It was a visit to a small organic farm high in the Yatsugatake Mountains in central Japan that opened my eyes to how incredible eggs can be. Our professor had taken a group of us students to visit the farm to learn about issues facing farmers in Japan. On this unconventional farm, they raised pigs outdoors in tall grass so thick you couldn’t see the pigs. You could hear them rutting around, and the farmer showed us the deep ruts they dug with their snouts.
They also had chickens which roamed around freely. During our discussion, the farmer served us some of the eggs, and we were shocked at how brilliant their yolks and firm their whites were. The taste of the eggs was so intense that we couldn’t stop talking about them.
That was back in 1981. Ten years ago, my husband and I moved to the country, and I finally had a place to raise chickens. I started raising chickens nine years ago. I didn’t think anything of buying hatchery chicks and raising them. I always wondered why they peeped so much. I kept them nice and warm with plenty of food and water.
In 2009, one of the Buff Orpington pullet chicks I purchased grew up to be a rooster. We named him Billy, and he set in motion a chain of events that dramatically changed how I raise chickens, and my understanding of these remarkable birds.
In 2010 when we came home from a vacation, Madeleine, one of the Barred Rock hens was missing. We looked all over for her, but couldn’t find her. We were sad, thinking that a coyote or eagle had nabbed her.
A few days after returning home, we discovered her under a porch. She was sitting on a clutch of eggs, thanks to Billy. When her chicks hatched, and she brought them out from under the porch the day after they hatched, I was amazed at how much she cared for them and how much her chicks loved and adored her.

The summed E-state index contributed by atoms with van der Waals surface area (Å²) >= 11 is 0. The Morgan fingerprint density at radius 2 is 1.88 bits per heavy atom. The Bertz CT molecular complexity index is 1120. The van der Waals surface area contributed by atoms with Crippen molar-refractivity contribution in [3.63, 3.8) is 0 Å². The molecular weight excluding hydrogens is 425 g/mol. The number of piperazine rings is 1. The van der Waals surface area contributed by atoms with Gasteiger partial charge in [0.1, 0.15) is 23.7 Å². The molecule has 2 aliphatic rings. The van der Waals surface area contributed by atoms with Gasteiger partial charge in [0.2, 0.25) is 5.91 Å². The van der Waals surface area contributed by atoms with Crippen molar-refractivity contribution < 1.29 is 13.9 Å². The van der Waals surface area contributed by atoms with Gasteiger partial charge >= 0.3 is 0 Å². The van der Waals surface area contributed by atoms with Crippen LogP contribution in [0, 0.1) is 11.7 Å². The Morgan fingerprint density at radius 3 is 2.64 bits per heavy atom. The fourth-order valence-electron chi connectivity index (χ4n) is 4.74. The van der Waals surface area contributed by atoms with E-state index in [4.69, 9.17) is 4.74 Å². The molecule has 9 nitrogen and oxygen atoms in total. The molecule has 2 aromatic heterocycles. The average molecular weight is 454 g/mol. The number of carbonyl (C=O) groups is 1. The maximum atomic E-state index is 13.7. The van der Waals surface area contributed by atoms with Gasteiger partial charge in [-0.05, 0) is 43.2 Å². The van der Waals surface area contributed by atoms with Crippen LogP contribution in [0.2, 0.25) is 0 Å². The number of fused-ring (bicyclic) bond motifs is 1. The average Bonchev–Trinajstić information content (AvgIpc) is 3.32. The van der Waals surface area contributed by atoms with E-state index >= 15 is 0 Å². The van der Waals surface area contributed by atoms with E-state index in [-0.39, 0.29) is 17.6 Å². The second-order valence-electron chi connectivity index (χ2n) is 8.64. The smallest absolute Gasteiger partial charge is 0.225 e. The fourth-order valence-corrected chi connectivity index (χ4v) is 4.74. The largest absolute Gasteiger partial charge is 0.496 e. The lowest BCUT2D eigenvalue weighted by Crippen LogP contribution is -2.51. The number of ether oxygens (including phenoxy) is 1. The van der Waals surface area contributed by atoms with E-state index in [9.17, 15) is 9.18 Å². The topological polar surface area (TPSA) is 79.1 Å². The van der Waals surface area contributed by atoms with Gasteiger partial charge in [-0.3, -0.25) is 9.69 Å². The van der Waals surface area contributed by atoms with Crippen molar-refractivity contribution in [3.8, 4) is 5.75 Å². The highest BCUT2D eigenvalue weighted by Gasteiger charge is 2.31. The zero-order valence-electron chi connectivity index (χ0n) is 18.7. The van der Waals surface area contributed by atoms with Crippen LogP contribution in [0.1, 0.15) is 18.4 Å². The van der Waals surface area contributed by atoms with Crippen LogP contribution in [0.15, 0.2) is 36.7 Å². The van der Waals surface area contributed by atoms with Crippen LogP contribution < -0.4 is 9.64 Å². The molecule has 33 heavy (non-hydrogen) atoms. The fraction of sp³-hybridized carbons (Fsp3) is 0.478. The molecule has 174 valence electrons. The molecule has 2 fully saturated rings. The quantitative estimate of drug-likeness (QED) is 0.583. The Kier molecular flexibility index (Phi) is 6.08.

The little chicks didn’t peep anything like the hatchery chicks I’d raised. They were much calmer. The only time they peeped like the hatchery chicks was when they got separated from their mother and were calling for her. It was then that I realized that hatchery chicks peep so much is because they are calling for their mothers who never come.
I watched Madeleine raise her chicks for a full month. By then, they had learned enough to be on their own. Instead of running after her when she walked, they started running ahead of her, and eventually, it was Madeleine who was having trouble keeping up with them.
When she was done raising her chicks, Madeleine went for a long walk in the woods. It was as if she was taking a congratulatory stroll.
How did we come up with this notion that chicks don’t need mothers? Since 2010, I’ve had many hens hatch and raise chicks. The mother hens will do anything for their chicks. When you have a mother hen, you don’t need to worry about keeping the chicks warm. I’ve had hens hatch chicks in early spring when mornings are still frosty, in late fall and as late as December. With a mother hen, the chicks are never cold. They have her warm body to keep them toasty.
You also don’t have to worry about getting chick starter. Their mothers break apart grain which is too large for the chicks to swallow. Within a few days of hatching, the mothers have the chicks outdoors, teaching them how to scratch for bugs and worms.
The mothers raise the chicks for one to three months. Each hen has her own style of child rearing. Some are very strict, keeping their brood in line. Others are more easygoing, letting their chicks run all over the place.
I have no allusions that commercial farms will ever turn over their chick production and rearing to mother hens. They have schedules to keep and billions of birds to ship. The breeds they raise don’t know how to hatch and raise chicks.
Yet, the only poultry and egg option for consumers can’t be just industrial-scale chicken. Somewhere, there have to be places where people can go and buy mother-hatched, mother-raised chicken and eggs. Instead of chicken breeds which balloon to butchering size in just eight weeks or so, there must be places where people can still get chickens which takes six to nine months to grow to full size, chickens that have spent their entire lives outdoors, running through grass, chasing butterflies, hunting frogs in streams, nabbing field mice, and scratching for bugs and earthworms in the forest. Chickens that get to experience romance.
A Man and His Hoe is one of those places. Instead of maximizing profits and products, the goal here is to maximize happiness: my happiness, the happiness of the chickens, and the happiness of the chicks who get to grow up under the warm wings of their mothers.
Photos by A Man and His Hoe®
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